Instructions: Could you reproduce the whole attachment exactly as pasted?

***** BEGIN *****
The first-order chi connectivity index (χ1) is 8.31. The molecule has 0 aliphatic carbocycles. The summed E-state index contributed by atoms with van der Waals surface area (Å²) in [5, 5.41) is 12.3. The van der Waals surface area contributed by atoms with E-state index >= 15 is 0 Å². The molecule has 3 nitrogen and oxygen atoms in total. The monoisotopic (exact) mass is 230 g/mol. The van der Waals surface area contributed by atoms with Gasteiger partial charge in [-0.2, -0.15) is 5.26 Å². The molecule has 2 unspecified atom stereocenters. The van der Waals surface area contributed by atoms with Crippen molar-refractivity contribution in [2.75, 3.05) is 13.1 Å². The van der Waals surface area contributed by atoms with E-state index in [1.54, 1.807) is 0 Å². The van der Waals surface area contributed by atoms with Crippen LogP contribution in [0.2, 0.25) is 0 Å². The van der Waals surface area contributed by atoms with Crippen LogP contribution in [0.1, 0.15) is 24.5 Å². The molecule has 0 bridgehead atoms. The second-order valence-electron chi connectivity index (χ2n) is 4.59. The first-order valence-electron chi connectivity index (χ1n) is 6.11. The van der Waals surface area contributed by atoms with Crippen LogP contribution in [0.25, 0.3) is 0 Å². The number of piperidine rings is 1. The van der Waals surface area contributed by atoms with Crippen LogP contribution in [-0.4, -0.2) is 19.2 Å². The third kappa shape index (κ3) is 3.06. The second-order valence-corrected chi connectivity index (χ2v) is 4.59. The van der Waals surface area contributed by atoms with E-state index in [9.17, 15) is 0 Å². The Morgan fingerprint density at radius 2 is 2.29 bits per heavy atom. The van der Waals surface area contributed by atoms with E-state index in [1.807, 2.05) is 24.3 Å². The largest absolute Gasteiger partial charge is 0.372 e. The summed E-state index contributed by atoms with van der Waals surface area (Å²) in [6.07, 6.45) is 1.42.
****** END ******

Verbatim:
The first-order chi connectivity index (χ1) is 8.31. The molecule has 0 aliphatic carbocycles. The summed E-state index contributed by atoms with van der Waals surface area (Å²) in [5, 5.41) is 12.3. The van der Waals surface area contributed by atoms with E-state index >= 15 is 0 Å². The molecule has 3 nitrogen and oxygen atoms in total. The monoisotopic (exact) mass is 230 g/mol. The van der Waals surface area contributed by atoms with Gasteiger partial charge in [-0.2, -0.15) is 5.26 Å². The molecule has 2 unspecified atom stereocenters. The van der Waals surface area contributed by atoms with Crippen molar-refractivity contribution in [2.75, 3.05) is 13.1 Å². The van der Waals surface area contributed by atoms with E-state index in [1.54, 1.807) is 0 Å². The van der Waals surface area contributed by atoms with Crippen LogP contribution in [0.2, 0.25) is 0 Å². The van der Waals surface area contributed by atoms with Crippen LogP contribution in [0.1, 0.15) is 24.5 Å². The molecule has 0 bridgehead atoms. The second-order valence-electron chi connectivity index (χ2n) is 4.59. The first-order valence-electron chi connectivity index (χ1n) is 6.11. The van der Waals surface area contributed by atoms with Crippen LogP contribution in [0.25, 0.3) is 0 Å². The number of piperidine rings is 1. The van der Waals surface area contributed by atoms with Crippen LogP contribution in [-0.4, -0.2) is 19.2 Å². The third kappa shape index (κ3) is 3.06. The second-order valence-corrected chi connectivity index (χ2v) is 4.59. The van der Waals surface area contributed by atoms with E-state index in [9.17, 15) is 0 Å². The Morgan fingerprint density at radius 2 is 2.29 bits per heavy atom. The van der Waals surface area contributed by atoms with E-state index in [1.807, 2.05) is 24.3 Å². The largest absolute Gasteiger partial charge is 0.372 e. The summed E-state index contributed by atoms with van der Waals surface area (Å²) in [6.07, 6.45) is 1.42.